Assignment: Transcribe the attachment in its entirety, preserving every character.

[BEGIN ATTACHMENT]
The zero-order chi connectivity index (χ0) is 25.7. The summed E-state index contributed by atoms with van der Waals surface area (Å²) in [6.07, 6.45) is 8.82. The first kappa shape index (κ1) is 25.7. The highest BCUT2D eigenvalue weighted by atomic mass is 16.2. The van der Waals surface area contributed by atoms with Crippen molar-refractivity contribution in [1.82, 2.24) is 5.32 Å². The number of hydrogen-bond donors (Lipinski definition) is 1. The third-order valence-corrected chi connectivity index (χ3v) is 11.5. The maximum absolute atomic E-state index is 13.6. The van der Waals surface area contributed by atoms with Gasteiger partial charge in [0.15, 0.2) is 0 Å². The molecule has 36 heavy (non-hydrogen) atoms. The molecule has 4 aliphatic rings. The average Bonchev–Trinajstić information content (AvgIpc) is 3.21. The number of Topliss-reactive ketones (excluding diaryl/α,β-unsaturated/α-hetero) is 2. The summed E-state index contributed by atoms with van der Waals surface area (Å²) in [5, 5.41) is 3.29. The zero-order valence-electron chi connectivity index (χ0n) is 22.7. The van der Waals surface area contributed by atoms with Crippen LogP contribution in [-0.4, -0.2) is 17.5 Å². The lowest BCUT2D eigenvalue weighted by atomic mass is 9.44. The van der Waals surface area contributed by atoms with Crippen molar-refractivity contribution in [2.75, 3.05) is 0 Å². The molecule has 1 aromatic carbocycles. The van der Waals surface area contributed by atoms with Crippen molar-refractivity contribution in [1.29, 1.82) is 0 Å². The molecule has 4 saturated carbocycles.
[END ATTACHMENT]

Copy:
The zero-order chi connectivity index (χ0) is 25.7. The summed E-state index contributed by atoms with van der Waals surface area (Å²) in [6.07, 6.45) is 8.82. The first kappa shape index (κ1) is 25.7. The highest BCUT2D eigenvalue weighted by atomic mass is 16.2. The van der Waals surface area contributed by atoms with Crippen molar-refractivity contribution in [1.82, 2.24) is 5.32 Å². The number of hydrogen-bond donors (Lipinski definition) is 1. The third-order valence-corrected chi connectivity index (χ3v) is 11.5. The maximum absolute atomic E-state index is 13.6. The van der Waals surface area contributed by atoms with Gasteiger partial charge in [0.15, 0.2) is 0 Å². The molecule has 36 heavy (non-hydrogen) atoms. The molecule has 4 aliphatic rings. The average Bonchev–Trinajstić information content (AvgIpc) is 3.21. The number of Topliss-reactive ketones (excluding diaryl/α,β-unsaturated/α-hetero) is 2. The summed E-state index contributed by atoms with van der Waals surface area (Å²) in [5, 5.41) is 3.29. The zero-order valence-electron chi connectivity index (χ0n) is 22.7. The van der Waals surface area contributed by atoms with Crippen LogP contribution in [-0.4, -0.2) is 17.5 Å². The lowest BCUT2D eigenvalue weighted by atomic mass is 9.44. The van der Waals surface area contributed by atoms with Crippen molar-refractivity contribution in [2.75, 3.05) is 0 Å². The molecule has 1 aromatic carbocycles. The van der Waals surface area contributed by atoms with Crippen molar-refractivity contribution in [1.29, 1.82) is 0 Å². The molecule has 4 saturated carbocycles.